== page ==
One of retail travel's best-known couples marked a milestone.

Bernice and Marvin Rosmarin of Stratton Travel in New Jersey celebrated their golden wedding anniversary in January.

Fifty years ago, they discovered each other at Orchard Beach in the Bronx. Bernice says she and her friends watched as Marvin and his friends cavorted on the sand. Somehow Marvin ended up on Bernice's beach blanket, and the rest is history.

After owning their own agency in central New Jersey for a long time, Bernice, a former ASTA officer, and Marvin are still at it with Stratton Travel, but they're going back to the beach. This time, it's a South Florida beach, where they'll be spending part of their winters.

Every inch a king

Whether it has anything to do with the turn of the century, we don't know. But lately, traditions seem to be falling like stars in an Arctic sky.

Most recently we've heard that King Momo, the traditionally oversize grand marshal of Carnival in Rio, has not only been on a diet but has undergone stomach-reduction surgery.

King Momos throughout Brazil are chosen on the basis of their girth, combined with the agility required to samba, samba, samba.

The current king, 27-year-old Alex Oliveira, who has served in the office since the death of his predecessor by heart attack in 1995, has slimmed down from last year's 425 pounds to 398 and counting.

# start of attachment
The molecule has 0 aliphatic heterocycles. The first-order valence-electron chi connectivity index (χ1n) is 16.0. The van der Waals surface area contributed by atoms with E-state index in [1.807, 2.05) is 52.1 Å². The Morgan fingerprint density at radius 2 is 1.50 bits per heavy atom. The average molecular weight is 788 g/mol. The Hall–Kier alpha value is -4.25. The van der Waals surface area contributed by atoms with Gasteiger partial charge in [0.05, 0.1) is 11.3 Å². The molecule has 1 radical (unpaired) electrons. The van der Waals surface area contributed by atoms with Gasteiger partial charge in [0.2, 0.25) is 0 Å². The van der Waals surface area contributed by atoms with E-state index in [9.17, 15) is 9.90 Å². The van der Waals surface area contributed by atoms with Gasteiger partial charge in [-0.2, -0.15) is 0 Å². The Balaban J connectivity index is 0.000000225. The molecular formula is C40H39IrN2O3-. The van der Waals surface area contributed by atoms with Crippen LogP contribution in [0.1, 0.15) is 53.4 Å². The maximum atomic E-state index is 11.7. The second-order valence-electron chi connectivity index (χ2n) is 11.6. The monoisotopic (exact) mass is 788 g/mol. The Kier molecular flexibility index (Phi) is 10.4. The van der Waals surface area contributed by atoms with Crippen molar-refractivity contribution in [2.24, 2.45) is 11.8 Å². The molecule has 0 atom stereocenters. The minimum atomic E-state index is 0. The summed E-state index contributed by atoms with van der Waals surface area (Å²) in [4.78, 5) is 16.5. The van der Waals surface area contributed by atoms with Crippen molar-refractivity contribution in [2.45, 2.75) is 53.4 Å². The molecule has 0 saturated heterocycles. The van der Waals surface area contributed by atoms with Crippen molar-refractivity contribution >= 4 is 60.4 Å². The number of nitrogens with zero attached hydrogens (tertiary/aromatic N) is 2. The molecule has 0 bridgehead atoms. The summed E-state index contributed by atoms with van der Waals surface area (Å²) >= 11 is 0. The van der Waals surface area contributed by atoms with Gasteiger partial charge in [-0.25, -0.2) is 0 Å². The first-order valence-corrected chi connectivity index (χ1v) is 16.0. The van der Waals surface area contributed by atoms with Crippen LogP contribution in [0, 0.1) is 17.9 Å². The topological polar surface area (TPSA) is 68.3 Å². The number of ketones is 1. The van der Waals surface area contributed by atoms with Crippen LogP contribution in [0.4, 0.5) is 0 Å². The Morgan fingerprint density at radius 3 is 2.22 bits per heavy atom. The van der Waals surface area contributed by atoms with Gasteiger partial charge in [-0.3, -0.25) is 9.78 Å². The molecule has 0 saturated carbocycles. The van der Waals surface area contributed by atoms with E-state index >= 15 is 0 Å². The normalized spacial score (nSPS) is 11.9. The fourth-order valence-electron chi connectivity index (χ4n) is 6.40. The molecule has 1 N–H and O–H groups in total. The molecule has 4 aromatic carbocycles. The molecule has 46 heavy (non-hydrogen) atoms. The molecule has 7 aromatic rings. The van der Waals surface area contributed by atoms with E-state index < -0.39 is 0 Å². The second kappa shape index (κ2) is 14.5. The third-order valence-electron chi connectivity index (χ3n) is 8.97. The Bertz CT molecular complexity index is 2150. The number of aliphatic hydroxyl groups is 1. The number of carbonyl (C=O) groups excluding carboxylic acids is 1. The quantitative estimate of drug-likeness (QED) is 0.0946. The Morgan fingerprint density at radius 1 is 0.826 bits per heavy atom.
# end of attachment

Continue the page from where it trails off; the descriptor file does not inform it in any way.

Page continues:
Oliveira also was prompted to change his ways following the death by heart attack of a King Momo in Taqari, in southern Brazil, while doing the samba during last year's Lenten celebration there.

The king's new regimen can be seen only as a benefit to Oliveira, who, nonetheless, told the Brazilian newspaper O Globo that prior to agreeing to the diet and the surgery, he'd pleaded with his doctor to let him keep on the weight but had been refused.

Oliveira should have nothing to worry about. He's described as wildly popular in Rio, has been elected to the post by wide margins the past couple of years and still is well over Carnival's official minimum weight requirement for its king, 110 kilograms, or about 240 pounds.

When goats fly

We heard of yet another tradition, one whose demise we can imagine being lamented only by locals.

For about the past 100 years, villagers in the northern Spanish town of Manganeses de la Polvorosa celebrated their annual feast day by hurling a goat from the belfry of the church to the plaza some 50 feet below.

(According to animal-rights activists, sometimes the goat survived, sometimes not.)

The governor of Zamora province actually outlawed the ritual in 1992, but villagers reacted so violently to the ban that local police were loath to enforce the law. This year, however, authorities promised they would levy fines of about $15,000 on anyone participating in the goat toss.

When the feast day arrived in January, some youths led a goat to the church door and exhorted the crowd to chip in and pay their fine.

They were refused, and the goat remained earthbound.

Tool time

Following is a swatch of press-release copy having to do with the Lewis and Clark Festival to be held in Great Falls, Mont., June 22 to 25.

Something tells us it was written by a man:

"The expedition's camp is re-created, and actors in historic dress talk of their four-year journey, their experiences, their view of the world and their tools."

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